Wednesday, 28th October 2020


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Nornickel, the world’s largest producer of palladium and high-grade nickel and a major producer of platinum and copper, has signed cooperation agreements with three organizations representing the indigenous peoples of the Taimyr Peninsula.

These organizations represent over 90% of the indigenous population living in the north of Russia. Nornickel has developed jointly with them a comprehensive, five-year support programme totalling 2 billion roubles. The new programme expiring in 2024 includes a wide range of various initiatives aimed at the protection of the natural habitat and support of the traditional activities of the indigenous peoples, as well as funding for housing, medical, infrastructural, touristic, educational, and cultural projects. The list of these projects has been defined with an immediate input from the local indigenous communities, which should provide the basis for the most efficient cooperation between indigenous peoples, local governments, and industrial companies regarding regional development.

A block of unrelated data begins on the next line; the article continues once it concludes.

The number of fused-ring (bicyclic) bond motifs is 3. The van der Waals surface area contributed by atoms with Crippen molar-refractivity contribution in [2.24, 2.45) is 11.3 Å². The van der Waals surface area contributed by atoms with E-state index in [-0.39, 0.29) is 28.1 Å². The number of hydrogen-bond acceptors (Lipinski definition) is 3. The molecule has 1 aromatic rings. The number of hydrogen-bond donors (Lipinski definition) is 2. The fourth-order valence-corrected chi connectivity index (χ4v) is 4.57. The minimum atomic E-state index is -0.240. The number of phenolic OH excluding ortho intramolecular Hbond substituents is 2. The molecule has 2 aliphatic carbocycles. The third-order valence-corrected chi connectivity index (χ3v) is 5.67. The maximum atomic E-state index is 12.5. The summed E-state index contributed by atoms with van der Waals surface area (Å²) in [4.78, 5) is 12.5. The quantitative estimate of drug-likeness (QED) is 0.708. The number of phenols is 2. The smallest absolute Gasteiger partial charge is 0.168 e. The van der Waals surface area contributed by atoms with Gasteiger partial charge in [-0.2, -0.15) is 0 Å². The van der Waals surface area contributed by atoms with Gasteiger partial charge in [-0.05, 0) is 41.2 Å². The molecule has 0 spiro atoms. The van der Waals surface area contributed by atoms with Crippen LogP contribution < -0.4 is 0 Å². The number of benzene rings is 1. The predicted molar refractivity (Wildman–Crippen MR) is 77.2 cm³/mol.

The programme has been developed as a follow-up to an ethnographic expedition carried out this summer in the Taimyr Peninsula, involving over  100 interviews and various polls of indigenous communities . A number of priority areas for support have been identified through these polls and interviews, which include creation of seasonal jobs in tourism and other industries, reindeer husbandry, fishing, and hunting. The initiatives already included into the roadmap include construction of workshops for reindeer and fish processing, purchase of refrigeration units, construction of an ethnical complex with workshops for fur processing, subsidisies of helicopter transportation, targeted training for professions in demand at Nornickel, and publishing of textbooks in indigenous languages and many other ad hoc and complex initiatives. The presentation with more details is available here.